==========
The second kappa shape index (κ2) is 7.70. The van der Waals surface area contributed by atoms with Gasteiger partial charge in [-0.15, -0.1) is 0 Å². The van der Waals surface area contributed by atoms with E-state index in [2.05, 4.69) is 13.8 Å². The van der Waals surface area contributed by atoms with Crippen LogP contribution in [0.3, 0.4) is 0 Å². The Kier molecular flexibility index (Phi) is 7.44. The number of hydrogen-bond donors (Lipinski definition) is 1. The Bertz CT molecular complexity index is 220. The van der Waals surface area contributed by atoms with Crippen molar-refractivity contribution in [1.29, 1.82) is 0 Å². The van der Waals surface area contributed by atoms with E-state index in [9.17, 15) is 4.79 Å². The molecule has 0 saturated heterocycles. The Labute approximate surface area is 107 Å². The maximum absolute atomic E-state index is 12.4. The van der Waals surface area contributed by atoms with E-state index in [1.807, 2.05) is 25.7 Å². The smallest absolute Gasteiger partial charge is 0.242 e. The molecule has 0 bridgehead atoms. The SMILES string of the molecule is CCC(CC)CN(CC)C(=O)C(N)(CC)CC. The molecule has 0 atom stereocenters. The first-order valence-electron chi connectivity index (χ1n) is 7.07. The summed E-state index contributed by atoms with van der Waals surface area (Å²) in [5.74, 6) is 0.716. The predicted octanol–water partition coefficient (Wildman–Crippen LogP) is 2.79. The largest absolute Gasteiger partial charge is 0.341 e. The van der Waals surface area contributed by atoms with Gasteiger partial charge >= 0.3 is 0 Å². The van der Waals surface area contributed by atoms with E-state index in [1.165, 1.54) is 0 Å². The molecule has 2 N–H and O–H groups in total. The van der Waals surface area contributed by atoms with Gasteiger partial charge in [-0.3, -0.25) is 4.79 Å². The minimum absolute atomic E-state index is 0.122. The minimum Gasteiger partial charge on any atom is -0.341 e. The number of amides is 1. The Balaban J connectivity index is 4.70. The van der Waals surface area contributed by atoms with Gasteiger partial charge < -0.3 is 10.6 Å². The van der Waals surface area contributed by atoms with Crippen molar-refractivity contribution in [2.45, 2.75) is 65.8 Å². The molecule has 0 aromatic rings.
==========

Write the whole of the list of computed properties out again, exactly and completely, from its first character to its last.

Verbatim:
The second kappa shape index (κ2) is 7.70. The van der Waals surface area contributed by atoms with Gasteiger partial charge in [-0.15, -0.1) is 0 Å². The van der Waals surface area contributed by atoms with E-state index in [2.05, 4.69) is 13.8 Å². The van der Waals surface area contributed by atoms with Crippen LogP contribution in [0.3, 0.4) is 0 Å². The Kier molecular flexibility index (Phi) is 7.44. The number of hydrogen-bond donors (Lipinski definition) is 1. The Bertz CT molecular complexity index is 220. The van der Waals surface area contributed by atoms with Crippen molar-refractivity contribution in [1.29, 1.82) is 0 Å². The van der Waals surface area contributed by atoms with E-state index in [9.17, 15) is 4.79 Å². The molecule has 0 saturated heterocycles. The Labute approximate surface area is 107 Å². The maximum absolute atomic E-state index is 12.4. The van der Waals surface area contributed by atoms with E-state index in [1.807, 2.05) is 25.7 Å². The smallest absolute Gasteiger partial charge is 0.242 e. The molecule has 0 bridgehead atoms. The SMILES string of the molecule is CCC(CC)CN(CC)C(=O)C(N)(CC)CC. The molecule has 0 atom stereocenters. The first-order valence-electron chi connectivity index (χ1n) is 7.07. The summed E-state index contributed by atoms with van der Waals surface area (Å²) in [5.74, 6) is 0.716. The predicted octanol–water partition coefficient (Wildman–Crippen LogP) is 2.79. The largest absolute Gasteiger partial charge is 0.341 e. The van der Waals surface area contributed by atoms with Gasteiger partial charge >= 0.3 is 0 Å². The van der Waals surface area contributed by atoms with E-state index in [1.165, 1.54) is 0 Å². The molecule has 2 N–H and O–H groups in total. The van der Waals surface area contributed by atoms with Gasteiger partial charge in [-0.3, -0.25) is 4.79 Å². The minimum absolute atomic E-state index is 0.122. The minimum Gasteiger partial charge on any atom is -0.341 e. The number of amides is 1. The Balaban J connectivity index is 4.70. The van der Waals surface area contributed by atoms with Gasteiger partial charge < -0.3 is 10.6 Å². The van der Waals surface area contributed by atoms with Crippen molar-refractivity contribution in [2.45, 2.75) is 65.8 Å². The molecule has 0 aromatic rings.